New Resources: 9-2-2012
Documenting Allegations of Torture
“International bodies and mechanisms have been created to address the problem of torture, but their effectiveness depends on the information which is sent to them. A lot of the information received is wasted because it is sent to the wrong body, presented in an inappropriate way, or seems unreliable.” The very comprehensive and detailed Torture Reporting Handbook, in English, Spanish, Turkish, and six other languages, is available online from Britain’s University of Essex. Also available are Combating Torture, a manual intended specifically for judges and prosecutors, and Reporting Killings as Human Rights Violations, “a reference guide for anyone who wishes to know how to take action in response to allegations of suspicious deaths.”
For a World Without Torture
After a bit of a slow start, World Without Torture, a blog sponsored by the International Rehabilitation Council for Torture Victims has become a frequent and reliable source of information on what’s going on in the world of torture prevention and treatment. The current post (as of 8/31) comments on the decision, announced by U.S. Attorney General Eric Holder, that the Justice Department will not pursue any criminal charges related to Bush-era torture charges: “Yet again, crimes that took place during the Bush era will be pushed aside. Whatever the reasons given for this decision, the reality remains that crimes occurred – torture – in clear violation of international law.”
A recent post reported on the fact that South Africa, a democracy now 20 years old, has yet to make torture, including many incidents that have led to deaths, a criminal offense. A bill to remedy this is currently before the South African Parliament. Another reports the selection of Gambia’s Fatou Bensounda as the first African and first woman as chief prosecutor for the International Criminal Court.
Of particular interest to those working in torture treatment might be a trio of short documentaries from Sri Lanka’s Survivors Associated, sharing the stories of several survivors and the holistic rehabilitative methods used in their treatment.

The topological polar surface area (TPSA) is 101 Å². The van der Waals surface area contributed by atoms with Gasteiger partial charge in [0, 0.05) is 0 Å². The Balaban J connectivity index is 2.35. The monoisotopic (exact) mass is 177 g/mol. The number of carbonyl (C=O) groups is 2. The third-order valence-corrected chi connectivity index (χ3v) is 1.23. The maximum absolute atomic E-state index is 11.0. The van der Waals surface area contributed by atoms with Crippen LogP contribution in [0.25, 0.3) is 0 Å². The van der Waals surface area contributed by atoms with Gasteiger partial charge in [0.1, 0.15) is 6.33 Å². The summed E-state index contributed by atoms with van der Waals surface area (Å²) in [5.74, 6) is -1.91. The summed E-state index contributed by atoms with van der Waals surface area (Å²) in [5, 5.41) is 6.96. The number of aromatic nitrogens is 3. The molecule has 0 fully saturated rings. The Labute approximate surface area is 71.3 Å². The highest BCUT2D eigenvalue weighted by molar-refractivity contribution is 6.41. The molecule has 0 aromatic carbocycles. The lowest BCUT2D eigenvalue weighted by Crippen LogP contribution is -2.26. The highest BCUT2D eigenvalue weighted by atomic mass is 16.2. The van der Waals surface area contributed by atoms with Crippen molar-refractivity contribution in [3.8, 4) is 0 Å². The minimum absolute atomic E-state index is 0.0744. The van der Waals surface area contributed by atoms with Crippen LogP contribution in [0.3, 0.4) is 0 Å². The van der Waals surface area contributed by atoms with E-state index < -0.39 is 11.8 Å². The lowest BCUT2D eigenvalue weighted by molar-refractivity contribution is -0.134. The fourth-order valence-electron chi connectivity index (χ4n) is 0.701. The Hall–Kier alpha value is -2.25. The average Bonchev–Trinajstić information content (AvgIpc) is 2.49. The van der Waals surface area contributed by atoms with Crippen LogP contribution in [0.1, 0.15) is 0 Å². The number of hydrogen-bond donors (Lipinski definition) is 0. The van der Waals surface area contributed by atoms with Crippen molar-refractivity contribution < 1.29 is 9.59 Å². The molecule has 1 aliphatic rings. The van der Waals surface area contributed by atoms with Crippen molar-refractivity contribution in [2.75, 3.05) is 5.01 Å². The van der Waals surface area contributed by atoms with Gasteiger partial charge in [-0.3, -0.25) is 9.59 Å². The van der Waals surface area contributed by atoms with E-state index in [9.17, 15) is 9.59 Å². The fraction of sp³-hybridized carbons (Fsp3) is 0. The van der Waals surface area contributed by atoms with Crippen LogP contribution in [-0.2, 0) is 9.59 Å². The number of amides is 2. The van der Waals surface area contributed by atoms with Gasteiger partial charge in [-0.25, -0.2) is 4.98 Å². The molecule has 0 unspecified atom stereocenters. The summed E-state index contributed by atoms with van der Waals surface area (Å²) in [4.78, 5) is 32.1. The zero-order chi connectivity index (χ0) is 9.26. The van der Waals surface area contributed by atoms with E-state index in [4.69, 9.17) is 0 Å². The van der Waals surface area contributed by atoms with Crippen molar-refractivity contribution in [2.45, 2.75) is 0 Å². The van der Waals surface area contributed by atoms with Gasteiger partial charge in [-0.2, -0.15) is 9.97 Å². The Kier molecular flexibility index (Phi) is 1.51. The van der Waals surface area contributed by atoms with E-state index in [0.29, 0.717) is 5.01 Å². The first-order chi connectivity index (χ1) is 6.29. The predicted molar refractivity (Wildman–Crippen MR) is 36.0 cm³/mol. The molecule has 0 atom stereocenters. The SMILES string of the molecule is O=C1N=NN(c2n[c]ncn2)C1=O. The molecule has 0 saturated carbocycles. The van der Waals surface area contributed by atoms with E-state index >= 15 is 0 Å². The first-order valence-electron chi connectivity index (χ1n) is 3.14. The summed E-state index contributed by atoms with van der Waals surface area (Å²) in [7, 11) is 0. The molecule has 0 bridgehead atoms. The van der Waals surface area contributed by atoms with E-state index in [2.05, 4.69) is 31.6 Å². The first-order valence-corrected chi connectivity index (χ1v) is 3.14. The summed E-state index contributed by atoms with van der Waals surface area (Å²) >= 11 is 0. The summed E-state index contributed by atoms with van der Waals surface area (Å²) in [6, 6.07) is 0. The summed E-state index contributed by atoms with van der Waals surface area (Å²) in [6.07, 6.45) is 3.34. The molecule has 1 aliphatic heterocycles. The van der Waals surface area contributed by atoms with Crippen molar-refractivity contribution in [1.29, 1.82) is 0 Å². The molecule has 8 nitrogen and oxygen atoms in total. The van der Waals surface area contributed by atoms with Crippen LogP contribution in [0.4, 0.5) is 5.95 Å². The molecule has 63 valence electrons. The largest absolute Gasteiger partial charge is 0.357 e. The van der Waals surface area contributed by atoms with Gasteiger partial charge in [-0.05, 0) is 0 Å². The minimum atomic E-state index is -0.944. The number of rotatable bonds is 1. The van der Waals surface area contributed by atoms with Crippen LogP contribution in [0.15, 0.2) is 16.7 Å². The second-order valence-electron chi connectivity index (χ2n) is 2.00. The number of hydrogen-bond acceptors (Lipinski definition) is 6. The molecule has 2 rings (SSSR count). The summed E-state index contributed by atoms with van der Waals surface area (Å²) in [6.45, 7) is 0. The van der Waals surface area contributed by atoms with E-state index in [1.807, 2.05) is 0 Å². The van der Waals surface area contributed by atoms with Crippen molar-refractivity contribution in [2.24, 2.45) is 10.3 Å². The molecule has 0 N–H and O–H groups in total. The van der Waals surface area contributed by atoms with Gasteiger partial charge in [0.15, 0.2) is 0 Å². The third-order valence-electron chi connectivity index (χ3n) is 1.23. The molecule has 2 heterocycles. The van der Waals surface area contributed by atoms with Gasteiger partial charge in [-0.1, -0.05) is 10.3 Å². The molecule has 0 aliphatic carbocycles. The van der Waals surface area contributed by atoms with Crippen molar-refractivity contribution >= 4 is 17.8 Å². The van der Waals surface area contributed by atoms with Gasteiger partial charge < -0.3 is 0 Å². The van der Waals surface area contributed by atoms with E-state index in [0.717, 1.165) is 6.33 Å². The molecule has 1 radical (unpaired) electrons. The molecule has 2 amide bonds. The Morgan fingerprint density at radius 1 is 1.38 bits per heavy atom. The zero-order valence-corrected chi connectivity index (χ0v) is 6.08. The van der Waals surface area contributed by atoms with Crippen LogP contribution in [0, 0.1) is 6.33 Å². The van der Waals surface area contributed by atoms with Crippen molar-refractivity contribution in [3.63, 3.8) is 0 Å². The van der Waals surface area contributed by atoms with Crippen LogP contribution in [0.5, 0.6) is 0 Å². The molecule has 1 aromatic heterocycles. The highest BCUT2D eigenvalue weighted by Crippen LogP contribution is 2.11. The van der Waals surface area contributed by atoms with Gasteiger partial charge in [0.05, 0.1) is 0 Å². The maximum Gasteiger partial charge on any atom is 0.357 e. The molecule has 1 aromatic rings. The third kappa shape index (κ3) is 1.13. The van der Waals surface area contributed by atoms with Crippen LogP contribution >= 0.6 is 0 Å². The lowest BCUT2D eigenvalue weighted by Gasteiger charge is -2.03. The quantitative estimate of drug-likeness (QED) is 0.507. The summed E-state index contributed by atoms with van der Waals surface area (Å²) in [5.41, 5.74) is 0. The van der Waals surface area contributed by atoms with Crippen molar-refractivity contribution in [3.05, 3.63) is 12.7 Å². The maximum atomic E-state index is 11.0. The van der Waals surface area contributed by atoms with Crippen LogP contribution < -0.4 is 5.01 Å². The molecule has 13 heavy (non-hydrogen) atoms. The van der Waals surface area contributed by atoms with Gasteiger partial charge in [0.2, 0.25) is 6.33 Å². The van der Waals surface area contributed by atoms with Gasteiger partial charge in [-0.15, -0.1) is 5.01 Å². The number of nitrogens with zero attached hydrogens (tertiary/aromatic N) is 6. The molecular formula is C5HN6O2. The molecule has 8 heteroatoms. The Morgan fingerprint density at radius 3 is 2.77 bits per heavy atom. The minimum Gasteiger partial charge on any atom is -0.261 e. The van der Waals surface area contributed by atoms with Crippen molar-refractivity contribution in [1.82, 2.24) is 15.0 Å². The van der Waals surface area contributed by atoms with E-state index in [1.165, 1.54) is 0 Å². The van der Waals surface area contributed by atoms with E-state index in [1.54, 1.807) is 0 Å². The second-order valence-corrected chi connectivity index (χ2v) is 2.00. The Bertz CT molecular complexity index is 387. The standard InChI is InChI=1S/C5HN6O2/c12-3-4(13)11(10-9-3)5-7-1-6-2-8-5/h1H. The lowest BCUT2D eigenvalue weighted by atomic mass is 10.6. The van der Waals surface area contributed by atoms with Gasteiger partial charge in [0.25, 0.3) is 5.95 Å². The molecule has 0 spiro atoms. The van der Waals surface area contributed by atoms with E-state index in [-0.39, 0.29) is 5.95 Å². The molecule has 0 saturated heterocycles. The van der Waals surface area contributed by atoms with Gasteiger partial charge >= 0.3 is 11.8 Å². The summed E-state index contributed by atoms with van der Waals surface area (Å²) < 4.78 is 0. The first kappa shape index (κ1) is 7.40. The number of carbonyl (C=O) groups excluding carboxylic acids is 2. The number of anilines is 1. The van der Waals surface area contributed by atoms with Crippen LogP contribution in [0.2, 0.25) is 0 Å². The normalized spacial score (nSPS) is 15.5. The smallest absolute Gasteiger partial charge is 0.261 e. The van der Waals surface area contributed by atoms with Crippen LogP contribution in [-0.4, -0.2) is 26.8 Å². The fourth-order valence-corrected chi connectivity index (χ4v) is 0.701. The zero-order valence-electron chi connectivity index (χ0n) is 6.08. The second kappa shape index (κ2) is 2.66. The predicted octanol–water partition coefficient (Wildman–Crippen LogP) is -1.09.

Detention as “The Second Torture”
From the British organization Medical Justice, this report from earlier in the year, The Second Torture, investigates the cases of 50 refugees who had clear medical evidence of having been tortured and, under Britain’s “Rule 35,” should therefore not have been held in detention – only one was in fact released. All of the others were held in detention for an average of 226 days. “Two of the 50 were forcibly returned to their countries of origin and endured torture for a second time. Both managed to flee again, claimed asylum for a second time, and were detained again in the UK.”
The Guardian (UK) reports that some of those detained are launching a legal challenge for false imprisonment, following criticism by the UNHCR that “inadequate screening processes meant rape victims and torture survivors who claimed asylum in Britain could find themselves being led off to a detention center in handcuffs.”
Ken Pope has announced an update and expansion of his valuable website listing resources for torture victims, refugees, and asylum seekers. Documenting the forced displacement of more than 800,000 refugees in 2011 – the highest number in over a decade, The United Nations High Commissioner for Refugees, UNHCR, earlier this summer released 2011 in Review, its annual evaluation of the situation of refugees worldwide.Meeting the Needs of Torture Survivors